Moroccan Food!

Moroccan food is really delicious.

I ate Tagine at almost every meal along with couscous and mint tea. Tagine is the stew that is made with either lamb, pigeon, chicken, beef or just vegetables and is stewed with vegetables or dried fruits such as prunes and dates. It is stewed in the Tagine pot, the famous image of Moroccan cuisine. I did not eat single Tagine that tasted bad, though the first one I ate in Casablanca was a little on the dry side and didn’t feel very stewy. But I will also say that I need a break from Tagines, as good as they are, I think it would have lost its magic if I had continued to eat it for literally every meal.

Couscous often came after they served the Tagine, and I don’t think couscous has ever tasted as good as it tasted in Morocco. I used to find couscous flavorless and not so exciting to eat. But in Morocco it was delicious, cooked with raisons, olives, and lots of vegetables and sometimes meat. Sweet and salty and not dry like many of the couscous dishes I have had in the past.

I also tasted Bastilla. A pastry dish filled with either pigeon or chicken mixed with saffron, onions, and many other ingredients to give a very sweet and slightly salty filling. The taste was a cross between a Samosa and a Curry Puff, it was more sweet than salty. The ones we had looked like Samosas but traditional version is a big round pastry. Bastillas were really really good, and I wish I had more of it but at least I can savor the mouthwatering taste of it from the only one I had to eat.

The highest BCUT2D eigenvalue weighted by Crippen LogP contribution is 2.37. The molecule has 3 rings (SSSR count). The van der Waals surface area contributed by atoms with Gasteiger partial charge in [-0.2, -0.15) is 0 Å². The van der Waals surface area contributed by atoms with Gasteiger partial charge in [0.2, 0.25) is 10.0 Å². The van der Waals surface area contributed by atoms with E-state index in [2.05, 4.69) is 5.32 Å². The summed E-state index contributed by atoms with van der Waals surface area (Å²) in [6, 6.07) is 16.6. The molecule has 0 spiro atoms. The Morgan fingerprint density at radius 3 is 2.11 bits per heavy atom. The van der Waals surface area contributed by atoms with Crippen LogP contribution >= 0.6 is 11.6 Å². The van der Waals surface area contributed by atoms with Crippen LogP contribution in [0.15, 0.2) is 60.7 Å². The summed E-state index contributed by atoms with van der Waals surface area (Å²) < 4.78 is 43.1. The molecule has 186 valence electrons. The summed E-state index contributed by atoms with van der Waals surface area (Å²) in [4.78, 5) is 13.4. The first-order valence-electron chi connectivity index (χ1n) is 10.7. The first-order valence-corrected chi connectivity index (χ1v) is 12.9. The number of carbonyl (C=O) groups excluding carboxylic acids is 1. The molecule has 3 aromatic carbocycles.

During one of our lunches we got a Moroccan salad. It was a large plate with corn and veggie mixed rice in the center surrounded by sautéed vegetables. It was a refreshing way to being our meal. Another appetizer we had one day was an array of small dishes, mainly sautéed vegetables and mixed salads which we ate with Moroccan bread.

The drinks in Morocco all tasted great, especially Moroccan Mint Tea. I preferred it when sugar was optional or was given to you to add yourself because the sugarless or less sugar form of the tea had a stronger mint aroma and thus the tea tasted better. Though the sweet version was easier to drink. I will definitely be missing the scent of mint as I walked along the streets, and the aroma of mint in the amazing mint tea. I had a taste of Moroccan beer, specifically one called Casablanca, it was actually quite smooth and good, better than many American brands. I also drank some Moroccan wine produced in Meknes, which was also quite tasty.

Unfortunately I did not get a chance to try avocado shake or almond shake or kebabs. Though I hear the avocado shake is quite difficult to process, and not many people were fans of it.

Anyways, the least you can do next time you are in Morocco is start with some sugarless mint tea, followed by Bastilla and the vegetable appetizers and bread. And top off the meal with a Tagine along with either Casablanca beer or wine from Meknes.

Until next time, Bon Apetite!

Garythegastronomictraveler

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